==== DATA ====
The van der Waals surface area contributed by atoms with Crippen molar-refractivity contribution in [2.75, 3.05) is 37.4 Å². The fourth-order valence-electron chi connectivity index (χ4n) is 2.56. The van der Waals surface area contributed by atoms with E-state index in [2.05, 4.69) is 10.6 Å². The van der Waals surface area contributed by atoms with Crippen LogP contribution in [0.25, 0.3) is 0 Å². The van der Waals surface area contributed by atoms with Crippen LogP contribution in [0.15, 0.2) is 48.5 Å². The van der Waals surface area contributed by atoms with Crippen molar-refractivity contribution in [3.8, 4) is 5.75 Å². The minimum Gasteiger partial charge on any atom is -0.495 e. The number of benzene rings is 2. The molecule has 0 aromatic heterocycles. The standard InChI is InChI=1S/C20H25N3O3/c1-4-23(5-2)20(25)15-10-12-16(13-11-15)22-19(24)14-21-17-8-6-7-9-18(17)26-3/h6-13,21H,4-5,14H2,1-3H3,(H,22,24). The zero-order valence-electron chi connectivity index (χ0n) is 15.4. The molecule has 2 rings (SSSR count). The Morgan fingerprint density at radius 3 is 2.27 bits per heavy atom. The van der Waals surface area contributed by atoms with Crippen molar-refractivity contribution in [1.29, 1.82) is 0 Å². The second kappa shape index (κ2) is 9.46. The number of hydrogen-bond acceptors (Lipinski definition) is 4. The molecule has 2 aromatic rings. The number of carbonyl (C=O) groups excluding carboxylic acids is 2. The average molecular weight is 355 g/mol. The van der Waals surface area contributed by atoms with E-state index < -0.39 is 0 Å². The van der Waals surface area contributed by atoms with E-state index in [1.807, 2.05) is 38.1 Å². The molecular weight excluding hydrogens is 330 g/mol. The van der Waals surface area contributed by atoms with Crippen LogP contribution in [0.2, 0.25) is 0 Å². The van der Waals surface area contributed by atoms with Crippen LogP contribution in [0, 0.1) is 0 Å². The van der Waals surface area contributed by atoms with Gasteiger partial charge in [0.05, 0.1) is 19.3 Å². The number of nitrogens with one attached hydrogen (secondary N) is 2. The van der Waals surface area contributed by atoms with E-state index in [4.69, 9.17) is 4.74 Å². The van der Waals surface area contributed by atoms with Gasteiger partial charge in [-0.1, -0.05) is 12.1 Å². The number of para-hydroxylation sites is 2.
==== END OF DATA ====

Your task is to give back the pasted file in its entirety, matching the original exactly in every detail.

The van der Waals surface area contributed by atoms with Crippen molar-refractivity contribution in [2.75, 3.05) is 37.4 Å². The fourth-order valence-electron chi connectivity index (χ4n) is 2.56. The van der Waals surface area contributed by atoms with E-state index in [2.05, 4.69) is 10.6 Å². The van der Waals surface area contributed by atoms with Crippen LogP contribution in [0.25, 0.3) is 0 Å². The van der Waals surface area contributed by atoms with Crippen LogP contribution in [0.15, 0.2) is 48.5 Å². The van der Waals surface area contributed by atoms with Crippen molar-refractivity contribution in [3.8, 4) is 5.75 Å². The minimum Gasteiger partial charge on any atom is -0.495 e. The number of benzene rings is 2. The molecule has 0 aromatic heterocycles. The standard InChI is InChI=1S/C20H25N3O3/c1-4-23(5-2)20(25)15-10-12-16(13-11-15)22-19(24)14-21-17-8-6-7-9-18(17)26-3/h6-13,21H,4-5,14H2,1-3H3,(H,22,24). The zero-order valence-electron chi connectivity index (χ0n) is 15.4. The molecule has 2 rings (SSSR count). The Morgan fingerprint density at radius 3 is 2.27 bits per heavy atom. The van der Waals surface area contributed by atoms with Crippen molar-refractivity contribution in [1.29, 1.82) is 0 Å². The second kappa shape index (κ2) is 9.46. The number of hydrogen-bond acceptors (Lipinski definition) is 4. The molecule has 2 aromatic rings. The number of carbonyl (C=O) groups excluding carboxylic acids is 2. The average molecular weight is 355 g/mol. The van der Waals surface area contributed by atoms with E-state index < -0.39 is 0 Å². The van der Waals surface area contributed by atoms with E-state index in [1.807, 2.05) is 38.1 Å². The molecular weight excluding hydrogens is 330 g/mol. The van der Waals surface area contributed by atoms with Crippen LogP contribution in [0.2, 0.25) is 0 Å². The van der Waals surface area contributed by atoms with Crippen LogP contribution in [0, 0.1) is 0 Å². The van der Waals surface area contributed by atoms with Gasteiger partial charge in [0.05, 0.1) is 19.3 Å². The number of nitrogens with one attached hydrogen (secondary N) is 2. The van der Waals surface area contributed by atoms with E-state index in [4.69, 9.17) is 4.74 Å². The van der Waals surface area contributed by atoms with Gasteiger partial charge in [-0.1, -0.05) is 12.1 Å². The number of para-hydroxylation sites is 2.